New interview [Archive] - MensTennisForums.com

New interview

Guille's Girl
07-20-2004, 08:28 PM
Ok big big big big thank you to Pablo from Argentina! He's studying in Seattle, Washington for a PhD in math? :eek: Good luck man. Ok!!! He translated this huge article for us :banana: :hug:
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Coria - A dream worthy of gold

He's preparing his return to the circuit (at Toronto, starting
Monday the 26) and he still keeps the illusion of winning the gold
medal in the Olympics. And he talks about Roland Garros: "This
wasn't the one for me".

Guillermo Coria is quiet. One notices it when he practices with
Gastón Etlis in one of the hard courts at Vilas Club. When he talks
to Carla, his wife. Or when he tells Clarin, alone, what will come
in the second semester of 2004. This 22-year-old Magician, who is
becoming ever so mature, is not needing his magic wand to tell about
his sensations. He says them, he models them, he lives them all at
the same time.

- What's the state of your shoulder's injury?

- The pain is gone. I had a little bit of liquid when I did an
ecography in London. After that I trained in Venado Tuerto, and I
also did kinesiology three times a day. And it healed. Now I have a
little discomfort in the right let muscle, maybe because it's
overcharged, but it's ok. But I'm not serving. So I'll get to
Toronto almost without serving. But I want to have a good recovery,
because otherwise the tendinitis can stay forever. And also because
I want to get well to the Olympics and the US Open.

- You won't get injured in the Olympics, eh...

- No, no, no. That's why I wanted to stop this month. I had bad
luck with this injury, but I had thought of stopping and doing a
good training for two or three weeks in order to bear what it's
coming next.

- Is the gold the main goal, or are you satisfied with any medal?

- I think everybody will seek the gold. I'm killing myself to get the
gold, but I know that there's Federer, Roddick, the other
countrymen. Nalbandian, Chela and Gaudio all have the same desire as
me. I hope we'll bring the medal home at either singles or doubles
because that would be fantastic. I still don't realize it, because
it's something i've dreamed of since I was a kid and was dying of my
wish to be there.

- You play well, then you stop because of injury. You play well
again, you stop again. ¿How much does this situation perturb you?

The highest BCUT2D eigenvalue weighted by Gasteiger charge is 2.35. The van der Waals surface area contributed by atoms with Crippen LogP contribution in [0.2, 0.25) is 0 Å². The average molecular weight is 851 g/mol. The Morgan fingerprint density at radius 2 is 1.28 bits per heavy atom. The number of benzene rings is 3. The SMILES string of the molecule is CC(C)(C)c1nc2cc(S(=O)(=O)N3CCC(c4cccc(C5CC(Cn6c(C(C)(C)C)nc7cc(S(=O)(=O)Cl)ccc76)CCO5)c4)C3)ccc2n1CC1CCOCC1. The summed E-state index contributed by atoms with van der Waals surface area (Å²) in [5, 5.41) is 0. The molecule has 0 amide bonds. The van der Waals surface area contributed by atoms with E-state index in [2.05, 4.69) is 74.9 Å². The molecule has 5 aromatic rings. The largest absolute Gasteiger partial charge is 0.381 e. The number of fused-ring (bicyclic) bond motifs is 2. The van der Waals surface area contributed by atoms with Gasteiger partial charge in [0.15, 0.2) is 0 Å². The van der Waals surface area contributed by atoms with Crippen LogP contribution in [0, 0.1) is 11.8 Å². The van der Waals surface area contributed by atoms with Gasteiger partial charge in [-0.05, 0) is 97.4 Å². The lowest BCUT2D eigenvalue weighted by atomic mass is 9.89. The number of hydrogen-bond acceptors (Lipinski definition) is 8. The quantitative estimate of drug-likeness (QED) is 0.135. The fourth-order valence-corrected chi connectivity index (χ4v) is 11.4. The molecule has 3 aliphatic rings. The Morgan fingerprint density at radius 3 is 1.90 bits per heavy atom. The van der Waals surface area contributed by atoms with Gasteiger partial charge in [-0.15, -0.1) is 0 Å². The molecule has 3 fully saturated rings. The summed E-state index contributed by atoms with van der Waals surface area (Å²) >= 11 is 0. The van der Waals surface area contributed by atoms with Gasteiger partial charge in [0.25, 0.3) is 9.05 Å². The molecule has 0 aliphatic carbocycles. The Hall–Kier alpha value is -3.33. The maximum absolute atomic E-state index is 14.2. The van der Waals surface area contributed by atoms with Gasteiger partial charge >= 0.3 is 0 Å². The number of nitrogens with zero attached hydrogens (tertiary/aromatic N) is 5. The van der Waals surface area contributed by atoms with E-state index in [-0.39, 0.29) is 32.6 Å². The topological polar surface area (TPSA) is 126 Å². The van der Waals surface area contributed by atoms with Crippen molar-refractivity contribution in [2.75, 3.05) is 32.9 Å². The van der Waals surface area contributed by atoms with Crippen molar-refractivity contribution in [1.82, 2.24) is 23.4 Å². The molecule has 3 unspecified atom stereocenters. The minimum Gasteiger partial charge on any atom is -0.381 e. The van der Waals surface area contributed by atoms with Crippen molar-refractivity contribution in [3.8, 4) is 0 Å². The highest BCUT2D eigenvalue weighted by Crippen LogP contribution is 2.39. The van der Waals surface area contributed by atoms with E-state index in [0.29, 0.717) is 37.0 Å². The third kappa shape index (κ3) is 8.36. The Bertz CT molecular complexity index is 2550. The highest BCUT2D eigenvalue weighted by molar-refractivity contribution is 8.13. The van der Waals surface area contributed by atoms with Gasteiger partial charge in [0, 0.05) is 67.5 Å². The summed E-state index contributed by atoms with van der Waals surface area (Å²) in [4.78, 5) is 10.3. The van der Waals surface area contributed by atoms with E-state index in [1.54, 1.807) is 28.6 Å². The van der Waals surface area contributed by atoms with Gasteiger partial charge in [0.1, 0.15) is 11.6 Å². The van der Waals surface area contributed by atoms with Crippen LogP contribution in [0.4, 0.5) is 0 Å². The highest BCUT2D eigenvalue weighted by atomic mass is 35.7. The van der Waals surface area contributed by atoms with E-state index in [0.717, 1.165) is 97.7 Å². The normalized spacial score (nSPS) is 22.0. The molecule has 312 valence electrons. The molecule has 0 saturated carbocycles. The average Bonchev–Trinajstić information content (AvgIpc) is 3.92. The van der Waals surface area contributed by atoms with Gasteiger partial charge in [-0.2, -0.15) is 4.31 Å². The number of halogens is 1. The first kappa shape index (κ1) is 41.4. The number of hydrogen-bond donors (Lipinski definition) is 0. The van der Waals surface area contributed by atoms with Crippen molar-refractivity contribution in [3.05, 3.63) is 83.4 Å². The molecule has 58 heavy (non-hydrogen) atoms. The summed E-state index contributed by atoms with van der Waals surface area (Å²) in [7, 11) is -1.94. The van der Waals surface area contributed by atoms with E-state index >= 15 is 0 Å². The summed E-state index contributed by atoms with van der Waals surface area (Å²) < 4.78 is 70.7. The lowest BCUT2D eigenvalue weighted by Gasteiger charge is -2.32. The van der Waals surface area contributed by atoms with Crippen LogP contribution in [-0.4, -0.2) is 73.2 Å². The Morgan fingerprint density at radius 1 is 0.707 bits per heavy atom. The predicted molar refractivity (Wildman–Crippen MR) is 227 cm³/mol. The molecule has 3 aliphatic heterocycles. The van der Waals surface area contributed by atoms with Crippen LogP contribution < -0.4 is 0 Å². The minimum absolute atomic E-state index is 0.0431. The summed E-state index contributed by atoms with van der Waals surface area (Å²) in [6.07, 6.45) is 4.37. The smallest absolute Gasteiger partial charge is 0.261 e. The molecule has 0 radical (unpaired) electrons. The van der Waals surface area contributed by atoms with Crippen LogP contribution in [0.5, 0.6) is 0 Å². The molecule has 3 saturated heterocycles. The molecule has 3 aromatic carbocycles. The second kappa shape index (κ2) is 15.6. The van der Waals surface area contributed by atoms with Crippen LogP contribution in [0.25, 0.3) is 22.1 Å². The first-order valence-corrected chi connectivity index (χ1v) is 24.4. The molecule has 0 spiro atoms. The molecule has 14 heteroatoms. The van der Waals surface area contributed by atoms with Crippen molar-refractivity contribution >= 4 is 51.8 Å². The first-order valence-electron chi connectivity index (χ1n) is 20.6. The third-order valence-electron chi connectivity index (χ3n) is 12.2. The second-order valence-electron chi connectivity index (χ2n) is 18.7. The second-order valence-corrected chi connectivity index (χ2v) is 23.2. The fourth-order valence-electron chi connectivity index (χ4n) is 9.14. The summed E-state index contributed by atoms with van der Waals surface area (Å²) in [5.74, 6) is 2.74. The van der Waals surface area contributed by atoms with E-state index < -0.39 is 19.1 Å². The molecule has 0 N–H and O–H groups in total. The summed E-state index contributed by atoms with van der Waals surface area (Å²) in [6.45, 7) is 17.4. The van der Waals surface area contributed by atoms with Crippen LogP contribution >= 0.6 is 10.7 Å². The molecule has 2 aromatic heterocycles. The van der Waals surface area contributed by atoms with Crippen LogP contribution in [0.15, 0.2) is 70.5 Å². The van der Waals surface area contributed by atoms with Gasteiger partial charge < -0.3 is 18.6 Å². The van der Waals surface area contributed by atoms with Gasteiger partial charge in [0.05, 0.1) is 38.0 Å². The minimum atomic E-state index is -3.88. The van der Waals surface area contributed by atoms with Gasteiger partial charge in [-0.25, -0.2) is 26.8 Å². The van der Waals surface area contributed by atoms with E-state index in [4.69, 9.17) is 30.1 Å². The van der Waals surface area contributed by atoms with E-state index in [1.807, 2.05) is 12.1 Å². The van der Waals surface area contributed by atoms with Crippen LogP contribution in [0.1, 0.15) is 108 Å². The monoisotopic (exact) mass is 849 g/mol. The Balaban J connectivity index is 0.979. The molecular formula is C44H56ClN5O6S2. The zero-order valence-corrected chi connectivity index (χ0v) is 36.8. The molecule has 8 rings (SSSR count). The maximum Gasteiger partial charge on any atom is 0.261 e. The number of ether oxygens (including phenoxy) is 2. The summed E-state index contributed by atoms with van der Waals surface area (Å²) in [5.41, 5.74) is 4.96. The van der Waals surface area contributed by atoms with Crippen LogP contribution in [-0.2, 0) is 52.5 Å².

- In this case I was stopping anyway. I got this pain because the
balls at the grass season were very heavy, and I was coming charged
from Roland Garros and that screw me. Maybe if I had stopped in
Holland nothing of this would have happened. But I kept playing to
improve. And I'm fine with this situation because the stone was
because of lack of water, vitamins. I haven't done my studies yet,
but the other injuries were because of the same reason. The
abdominal sprain was due to a change in my serve and when I came
back, I also got injured. But the reasons for the injuries I had
were not really related to bad training.
- Do all these injury stops alter your objectives?

- No. Last year, after the US Open, I thought the world was falling
down and that it would be very difficult to come back. I came back
during the indoor season and I won my first tournament. That also
depends on the results that you obtain in the first tournaments you
play. But if you had a stone like I had, and you halt for a while,
when you come back to compete your chances are lower. Now, for
instance, my shoulder allows me do do physical exercise, shoot from
below, it lets me train. So things change. And every time I go to a
tournament, I go to win.

- Given the last results of the Legion (argentine players),
it's clear that Argentina is today the first power on clay. And
that, on the other side, Federer seems unbeatable. They're two
realities. Do you agree?

- Yes. In the clay court swing there's always at least one
argentine in the final. It's great. We saw this in an incredible
Roland Garros. There there were no excuses because everybody was
there. Maybe the best Spaniards don't go to a small ATP tourney. But
everybody went to Paris, and to Montecarlo and the Masters Series as
well. And there's always an Argentine among the best. And in the
coming years they'll be even better. Federer? He's already almost
better than Sampras, because now he also wins on clay. I played him
in Hamburg and if one isn't 100% physically or ready to hold his
huge right-hand shots and serves, it becomes very difficult to
defeat him.

- It's been a bit more than a month since the Roland Garros final.
One supposes that you're cooler and you thought about everything
that happened there. What is your balance? What did you learn?

- The balance is very positive and it helped me a lot reaching
another final two weeks later. It was a very difficult moment, it
hurt a lot, because I had trained for three months like never
before. Never in my life I had drunk so much water as in that time,
followed the diet rigorously, stayed concentrated. And I withstood
everything that was said, like that I was the candidate. I rented a
flat, I did everything right, but I didn't happen. It wasn't my
Roland Garros and if I didn't win it's because it wasn't for me. In
the future, if I have the chance to win there, I'll value it three
times as much than if I had won this year. If I had stayed lying in
the bed or come back to Argentina, I would have never gotten up. The
best way to shake out the anger was playing, although to be sincere,
the first two days were very hard. But I had excellent persons by mi
side, lime my family, and Carla's. I received two hundred e-mails.
And that made me realize that, although I didn't win the tournament,
I did the right things. And when that happens and you just don't